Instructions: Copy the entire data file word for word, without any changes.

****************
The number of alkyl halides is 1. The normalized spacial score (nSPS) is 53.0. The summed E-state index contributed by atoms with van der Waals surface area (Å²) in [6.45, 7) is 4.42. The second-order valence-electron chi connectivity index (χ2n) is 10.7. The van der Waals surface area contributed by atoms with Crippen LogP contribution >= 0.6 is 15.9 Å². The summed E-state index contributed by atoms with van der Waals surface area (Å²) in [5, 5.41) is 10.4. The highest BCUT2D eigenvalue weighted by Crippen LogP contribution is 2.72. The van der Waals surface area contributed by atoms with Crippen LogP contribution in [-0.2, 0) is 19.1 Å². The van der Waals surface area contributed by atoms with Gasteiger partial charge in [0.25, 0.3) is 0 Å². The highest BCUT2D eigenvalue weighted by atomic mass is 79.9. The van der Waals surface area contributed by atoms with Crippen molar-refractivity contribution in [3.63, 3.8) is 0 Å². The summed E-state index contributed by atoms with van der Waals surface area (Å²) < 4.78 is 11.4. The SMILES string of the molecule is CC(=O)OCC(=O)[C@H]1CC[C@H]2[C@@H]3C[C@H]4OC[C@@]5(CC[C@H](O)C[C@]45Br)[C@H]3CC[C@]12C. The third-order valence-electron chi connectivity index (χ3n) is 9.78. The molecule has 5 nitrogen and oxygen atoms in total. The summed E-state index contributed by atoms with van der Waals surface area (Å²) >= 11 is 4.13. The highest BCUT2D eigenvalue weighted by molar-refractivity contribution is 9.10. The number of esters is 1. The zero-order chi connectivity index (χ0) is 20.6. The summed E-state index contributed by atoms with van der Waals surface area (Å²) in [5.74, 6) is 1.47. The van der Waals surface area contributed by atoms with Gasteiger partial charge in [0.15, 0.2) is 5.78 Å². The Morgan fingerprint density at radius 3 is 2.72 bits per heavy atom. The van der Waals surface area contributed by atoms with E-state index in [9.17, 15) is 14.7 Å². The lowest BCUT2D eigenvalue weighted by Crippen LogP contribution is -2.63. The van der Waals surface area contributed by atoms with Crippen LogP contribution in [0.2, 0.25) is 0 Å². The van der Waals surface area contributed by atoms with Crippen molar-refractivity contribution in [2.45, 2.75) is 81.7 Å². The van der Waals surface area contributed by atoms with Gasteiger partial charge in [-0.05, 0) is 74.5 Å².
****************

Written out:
The number of alkyl halides is 1. The normalized spacial score (nSPS) is 53.0. The summed E-state index contributed by atoms with van der Waals surface area (Å²) in [6.45, 7) is 4.42. The second-order valence-electron chi connectivity index (χ2n) is 10.7. The van der Waals surface area contributed by atoms with Crippen LogP contribution >= 0.6 is 15.9 Å². The summed E-state index contributed by atoms with van der Waals surface area (Å²) in [5, 5.41) is 10.4. The highest BCUT2D eigenvalue weighted by Crippen LogP contribution is 2.72. The van der Waals surface area contributed by atoms with Crippen LogP contribution in [-0.2, 0) is 19.1 Å². The van der Waals surface area contributed by atoms with Gasteiger partial charge in [0.25, 0.3) is 0 Å². The highest BCUT2D eigenvalue weighted by atomic mass is 79.9. The van der Waals surface area contributed by atoms with Crippen molar-refractivity contribution in [3.63, 3.8) is 0 Å². The summed E-state index contributed by atoms with van der Waals surface area (Å²) < 4.78 is 11.4. The SMILES string of the molecule is CC(=O)OCC(=O)[C@H]1CC[C@H]2[C@@H]3C[C@H]4OC[C@@]5(CC[C@H](O)C[C@]45Br)[C@H]3CC[C@]12C. The third-order valence-electron chi connectivity index (χ3n) is 9.78. The molecule has 5 nitrogen and oxygen atoms in total. The summed E-state index contributed by atoms with van der Waals surface area (Å²) >= 11 is 4.13. The highest BCUT2D eigenvalue weighted by molar-refractivity contribution is 9.10. The number of esters is 1. The zero-order chi connectivity index (χ0) is 20.6. The summed E-state index contributed by atoms with van der Waals surface area (Å²) in [5.74, 6) is 1.47. The van der Waals surface area contributed by atoms with Gasteiger partial charge in [0.15, 0.2) is 5.78 Å². The Morgan fingerprint density at radius 3 is 2.72 bits per heavy atom. The van der Waals surface area contributed by atoms with E-state index in [9.17, 15) is 14.7 Å². The lowest BCUT2D eigenvalue weighted by Crippen LogP contribution is -2.63. The van der Waals surface area contributed by atoms with Crippen LogP contribution in [0.2, 0.25) is 0 Å². The van der Waals surface area contributed by atoms with Crippen molar-refractivity contribution in [2.45, 2.75) is 81.7 Å². The van der Waals surface area contributed by atoms with Gasteiger partial charge in [-0.05, 0) is 74.5 Å².